NEW YORK (CNS) — Everything you need to know about the witless comedy “Neighbors 2: Sorority Rising” (Universal), you’ll learn from a description of the opening scene.
This finds suburban husband and wife Mac (Seth Rogen) and Kelly (Rose Byrne) Radner in the throes of lovemaking — but with Kelly feeling incongruously queasy.
As you might guess, the outcome of this initial situation is something moviegoers would rather not, um, face.
Yet there’s something even worse than mere tastelessness in store, and that’s this throwaway flick’s pious attempt to preach a dumbed-down version of feminism. According to this philosophy — a sort of Cheech-and-Chong Zen for chicks — women have the same right to pass their college years in a narcotic haze as do their male counterparts.
Trying this viewpoint out in practice is a trio of disaffected freshmen: Shelby (Chloe Grace Moretz), Beth (Kiersey Clemons) and Nora (Beanie Feldstein). They rebel against the male-dominated social scene on their new campus by founding a supposedly liberated sorority, Kappa Nu.
Unfortunately for Mac and Kelly — whose rivalry with the fraternity next door was chronicled in the franchise’s 2014 original — under the guidance of Teddy Sanders (Zac Efron), the now-graduated frat boy who was once the couple’s chief adversary, the party-loving ladies set up house in the same dwelling the brothers used to occupy.
This endangers the Radners’ tentative agreement to sell their home, a deal they can’t afford to have fail.
As the grown-ups tussle with the coeds, returning director Nicholas Stoller — who collaborated on the script with Rogen and three others — pulls out all the stops. One running gag has Mac and Kelly’s toddler daughter, Stella (Elise Vargas), constantly carrying around the adult toy that has become her favorite plaything. And a low point in the Radners’ fortunes comes when the gals of Kappa Nu bombard their residence with used tampons.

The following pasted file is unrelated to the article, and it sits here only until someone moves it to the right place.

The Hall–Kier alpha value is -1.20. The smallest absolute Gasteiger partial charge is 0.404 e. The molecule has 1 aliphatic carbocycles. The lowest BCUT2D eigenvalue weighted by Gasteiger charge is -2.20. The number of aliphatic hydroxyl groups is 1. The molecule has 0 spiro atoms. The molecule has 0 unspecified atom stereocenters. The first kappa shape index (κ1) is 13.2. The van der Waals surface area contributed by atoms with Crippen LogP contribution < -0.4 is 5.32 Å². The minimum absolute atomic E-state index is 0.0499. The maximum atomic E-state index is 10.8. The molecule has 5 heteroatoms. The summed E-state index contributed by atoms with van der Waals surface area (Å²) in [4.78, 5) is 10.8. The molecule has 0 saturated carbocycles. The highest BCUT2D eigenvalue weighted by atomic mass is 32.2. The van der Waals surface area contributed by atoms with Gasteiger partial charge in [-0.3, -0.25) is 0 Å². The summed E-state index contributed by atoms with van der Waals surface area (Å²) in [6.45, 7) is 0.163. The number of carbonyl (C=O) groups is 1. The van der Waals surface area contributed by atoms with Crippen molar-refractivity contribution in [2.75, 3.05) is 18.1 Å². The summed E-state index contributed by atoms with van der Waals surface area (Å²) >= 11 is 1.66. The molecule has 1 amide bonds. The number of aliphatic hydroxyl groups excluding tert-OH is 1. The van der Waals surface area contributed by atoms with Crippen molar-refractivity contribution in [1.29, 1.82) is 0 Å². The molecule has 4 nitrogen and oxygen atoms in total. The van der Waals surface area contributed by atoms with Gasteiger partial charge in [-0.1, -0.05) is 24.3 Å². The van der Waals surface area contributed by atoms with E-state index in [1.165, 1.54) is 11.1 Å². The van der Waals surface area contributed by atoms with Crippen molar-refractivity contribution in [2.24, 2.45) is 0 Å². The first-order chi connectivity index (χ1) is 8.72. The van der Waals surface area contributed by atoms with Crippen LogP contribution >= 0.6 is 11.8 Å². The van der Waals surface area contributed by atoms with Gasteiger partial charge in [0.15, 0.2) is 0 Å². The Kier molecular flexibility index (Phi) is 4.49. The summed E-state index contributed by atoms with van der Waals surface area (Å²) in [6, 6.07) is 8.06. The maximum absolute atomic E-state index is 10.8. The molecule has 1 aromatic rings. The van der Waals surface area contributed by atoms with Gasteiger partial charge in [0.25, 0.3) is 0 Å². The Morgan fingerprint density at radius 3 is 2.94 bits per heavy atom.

A subplot has Teddy’s best friend, frat bro and roommate, Pete (Dave Franco), becoming engaged to his live-in boyfriend. Amid the congratulations that follow, Pete’s legendary exploits in heterosexual promiscuity are glowingly recounted.
Viewers not paying close attention might draw the mistaken conclusion that Pete once had an unusual affinity for a certain-orange flavored breakfast drink associated with the space program.
The film contains distorted values, including a benign view of drug use and of the gay lifestyle, explicit sexual acts, a glimpse of graphic nudity, pervasive sexual and gross-out humor, several uses of profanity and relentless rough and crude language. The Catholic News Service classification is O — morally offensive. The Motion Picture Association of America rating is R — restricted. Under 17 requires accompanying parent or adult guardian.
Mulderig is on the staff of Catholic News Service.
Join the CatholicPhilly.com family
CatholicPhilly.com works to strengthen the connections between people, families and communities every day by delivering the news people need to know about the Catholic Church, especially in the Philadelphia region, and the world in which we live.
By your donation in any amount, you and hundreds of other people become part of our mission to inform, form in the Catholic faith and inspire the thousands of readers who visit every month.
Here is how you can help:
- A $100 gift allows us to present award-winning photos of Catholic life in our neighborhoods.
- A $50 gift enables us to cover a news event in a local parish, school or Catholic institution.
- A $20 gift lets us obtain solid faith formation resources that can deepen your spirituality and knowledge of the faith.
- A small, automated monthly donation means you can support us continually and easily.
Won't you consider making a gift today?
Please join in the church's vital mission of communications by offering a gift in whatever amount that you can ― a single gift of $40, $50, $100, or more, or a monthly donation. Your gift will strengthen the fabric of our entire Catholic community and sustain CatholicPhilly.com as your trusted news source. Thank you in advance!
Make your donation by credit card here:
Or make your donation by check:
222 N. 17th Street
Philadelphia, PA 19103
PREVIOUS: With ‘Nice Guys’ like these, who needs bad guys?
NEXT: Beyond rhetoric, book has useful material on ending capital punishment
Share this story